“3. In this way then, as has been said, did the Creator fashion the human race, and such did he with it to remain. But men, contemptuous of the better things and shrinking from their apprehension, sought rather what was closer to themselves—and what was closer to them was the body and its sensations. So they turned their minds away from intelligible reality and began to consider themselves. And by considering themselves and cleaving to the body and the other senses, deceived as it were in their own interests, they fell into selfish desires and preferred their own good to the contemplation of the divine. Wasting their time thus and being unwilling to turn away from things close at hand, they imprisoned in the pleasures of the body their souls which had become disordered and defiled by all kinds of desires, and in the end they forgot the power they had received from God in the beginning.”

Contra Gentes 2-3. Translated by R. W. Thomson.

Contra Gentes is first of a two volume work in which De Incarnatione, today the most recognizable of Athanasius’ works, is the second.

A relevant portion in Origen would be Contra Celsus 4.40, for example, and Peri Archon book 2 would also illuminate what I’m saying. I’m saying that the sort of thinking about things a world devoid of Plato finds weird and that Origen routinely did is found also in Athanasius.

What is also intriguing to anybody who does know something about Plato or Plotinus is the term ‘intelligible reality’ which is the Greek word nous, its association with the divine, the physical as a source of confusion, and the idea of the body as a prison. There is an obvious similarity. There is an advance in thought (and a need for more, obviously): the way Athanasius puts things is not how Plotinus would exactly have put things and not what Plato would have said. But the difference, however great to Origen and Athanasius, is from our perspective minor, and the relationship I think is evident.

My point is not that Athanasius was not a Christian. My point is that committed and robust 4th century Christianity found the categories of Platonism extremely congenial, greatly so. It was how they made sense of things. I don’t think we can understand these Christians without appreciating Platonism better than (in my opinion) many do (e.g. Thomas Weinandy). I certainly think the only crowd that stands to gain form the outdated notion that Greek philosophy corrupted Christian simplicity is that served by a more ambiguous and doctrinally impoverished religion.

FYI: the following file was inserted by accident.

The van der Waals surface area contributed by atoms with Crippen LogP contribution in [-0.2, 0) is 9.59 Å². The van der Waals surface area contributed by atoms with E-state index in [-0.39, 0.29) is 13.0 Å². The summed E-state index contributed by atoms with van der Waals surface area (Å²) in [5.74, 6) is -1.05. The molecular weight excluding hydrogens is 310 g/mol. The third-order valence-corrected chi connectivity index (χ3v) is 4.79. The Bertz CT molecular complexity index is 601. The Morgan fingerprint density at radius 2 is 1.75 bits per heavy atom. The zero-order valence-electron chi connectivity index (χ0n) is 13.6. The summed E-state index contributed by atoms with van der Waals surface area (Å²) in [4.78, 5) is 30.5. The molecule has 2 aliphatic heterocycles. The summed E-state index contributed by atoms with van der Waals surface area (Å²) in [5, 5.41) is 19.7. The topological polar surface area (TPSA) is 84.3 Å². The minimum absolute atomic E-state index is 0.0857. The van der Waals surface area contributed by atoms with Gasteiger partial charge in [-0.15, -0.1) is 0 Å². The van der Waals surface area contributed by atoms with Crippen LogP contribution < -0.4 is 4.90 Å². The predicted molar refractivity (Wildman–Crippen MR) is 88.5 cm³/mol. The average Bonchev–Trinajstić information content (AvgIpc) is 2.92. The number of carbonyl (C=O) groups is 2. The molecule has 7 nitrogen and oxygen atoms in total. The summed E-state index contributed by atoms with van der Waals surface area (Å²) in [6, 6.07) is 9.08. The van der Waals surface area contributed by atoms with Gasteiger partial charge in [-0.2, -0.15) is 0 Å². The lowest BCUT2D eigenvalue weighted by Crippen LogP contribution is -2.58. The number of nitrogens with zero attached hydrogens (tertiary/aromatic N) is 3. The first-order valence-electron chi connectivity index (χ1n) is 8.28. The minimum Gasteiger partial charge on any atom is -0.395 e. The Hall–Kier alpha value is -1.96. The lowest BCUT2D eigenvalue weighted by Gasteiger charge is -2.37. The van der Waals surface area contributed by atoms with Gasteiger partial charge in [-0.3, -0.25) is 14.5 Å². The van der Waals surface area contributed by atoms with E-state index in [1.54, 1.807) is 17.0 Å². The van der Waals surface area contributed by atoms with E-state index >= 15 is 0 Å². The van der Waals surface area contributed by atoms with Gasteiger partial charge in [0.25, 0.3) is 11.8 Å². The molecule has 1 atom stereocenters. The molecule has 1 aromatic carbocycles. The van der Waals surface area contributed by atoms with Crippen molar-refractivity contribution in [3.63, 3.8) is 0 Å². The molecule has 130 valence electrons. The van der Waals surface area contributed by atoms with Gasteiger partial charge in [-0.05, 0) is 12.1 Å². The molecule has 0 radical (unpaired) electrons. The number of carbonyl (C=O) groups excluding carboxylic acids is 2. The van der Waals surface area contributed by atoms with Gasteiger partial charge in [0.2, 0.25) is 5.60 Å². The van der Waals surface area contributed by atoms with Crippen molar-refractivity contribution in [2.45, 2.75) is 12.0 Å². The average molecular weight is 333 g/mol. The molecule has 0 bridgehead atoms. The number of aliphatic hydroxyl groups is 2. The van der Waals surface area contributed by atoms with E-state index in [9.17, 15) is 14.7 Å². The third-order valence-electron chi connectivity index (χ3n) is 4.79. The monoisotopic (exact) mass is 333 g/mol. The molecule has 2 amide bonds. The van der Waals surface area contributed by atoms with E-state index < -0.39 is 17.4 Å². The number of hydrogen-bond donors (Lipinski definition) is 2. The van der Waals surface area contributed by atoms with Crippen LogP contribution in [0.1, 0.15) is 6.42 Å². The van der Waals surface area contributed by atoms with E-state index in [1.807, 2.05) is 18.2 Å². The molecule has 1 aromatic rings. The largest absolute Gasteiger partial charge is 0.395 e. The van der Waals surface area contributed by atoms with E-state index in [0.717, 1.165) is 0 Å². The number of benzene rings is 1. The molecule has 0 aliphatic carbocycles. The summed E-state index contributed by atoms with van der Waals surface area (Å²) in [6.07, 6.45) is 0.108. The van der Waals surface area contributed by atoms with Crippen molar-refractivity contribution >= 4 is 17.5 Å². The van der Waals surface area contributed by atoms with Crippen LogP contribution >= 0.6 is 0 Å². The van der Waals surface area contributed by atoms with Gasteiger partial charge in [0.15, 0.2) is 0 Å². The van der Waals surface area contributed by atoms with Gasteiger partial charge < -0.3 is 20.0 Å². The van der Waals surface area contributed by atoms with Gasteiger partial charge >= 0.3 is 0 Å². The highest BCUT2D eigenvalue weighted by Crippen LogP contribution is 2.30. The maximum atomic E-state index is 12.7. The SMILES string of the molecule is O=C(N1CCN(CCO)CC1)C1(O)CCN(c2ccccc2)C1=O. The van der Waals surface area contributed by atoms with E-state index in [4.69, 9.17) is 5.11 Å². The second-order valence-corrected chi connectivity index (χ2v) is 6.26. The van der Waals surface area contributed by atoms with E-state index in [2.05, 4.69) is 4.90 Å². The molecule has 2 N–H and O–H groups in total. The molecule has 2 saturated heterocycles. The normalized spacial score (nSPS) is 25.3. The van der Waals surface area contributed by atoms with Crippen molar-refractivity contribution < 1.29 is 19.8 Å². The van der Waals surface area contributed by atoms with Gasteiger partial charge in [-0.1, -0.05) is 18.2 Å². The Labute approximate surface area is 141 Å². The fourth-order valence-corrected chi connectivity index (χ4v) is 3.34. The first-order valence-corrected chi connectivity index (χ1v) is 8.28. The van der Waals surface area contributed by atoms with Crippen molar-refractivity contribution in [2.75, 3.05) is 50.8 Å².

And I think Athanasius inherited two things from Origen. With these he approached his lifelong task of figuring how to rid the church of subordinationism. Proof of that is what I’m on the trail of.

Soaring Along

The caterpillars whose gossamer entangled us some weeks ago seem to have become large yellow butterflies, not unlike monarch butterflies, perhaps a variation thereof. They are seen early in the morning in the Fairmount park, usually in couples. There is great joy along the Wissahickon, in the shade of the tulip trees and beeches, below the soaring span of a better age’s bridges.

Early in the morning, about 4AM nowadays, the birds get going. When the traffic is still and the huge setting moon almost on the horizon the waking birds make the world seem to ring with song. The fire alarm flashed and sounded, scaring us awake at 4AM recently. Circling the building, I found out about the moon, the morning, and the birds. Happy mistake.

Summer has come with a bang to Philadelphia. We had enormously hot weather that is now gradually dwindling to something decidedly more pleasant. As in winter when you get a sudden deep cold, what comes afterward is decidedly milder than the long steady descent by increments would be.

Summer projects accomplished: vacation and NT preliminary examination (apologies for the erroneous post on the New Perspective). Quite a bit of concerted attention on the text of 1 John and several books of issues. The chair of the NT dept. assured me there was nothing against being a dispensationalist here (which is fine with me either way), but the reading decidedly tended otherwise. Ridderbos on the Kingdom, Thompson on Acts, Bauckham on Revelation. Reading outside of one’s specialization brings ambivalence; on the one hand is not what one is intent on, on the other it broadens.

We’ll see how the OT preliminary tends. I know the AP preliminary is going to tend pretty strong toward presuppositionalism. Every day said approach grows in my eyes more preposterous. I gather ammunition. I brood and conn and devise. I have observations to make . . . eventually.

John Wain on Samuel Johnson provides welcome relief from evangelical prose. He is not the greatest, but he is considerably better than anything going in academic circles. He can make a collection of words do more than plod, and he has a decided attitude. I love the first sentence of his Note on Sources: There is no research in this book.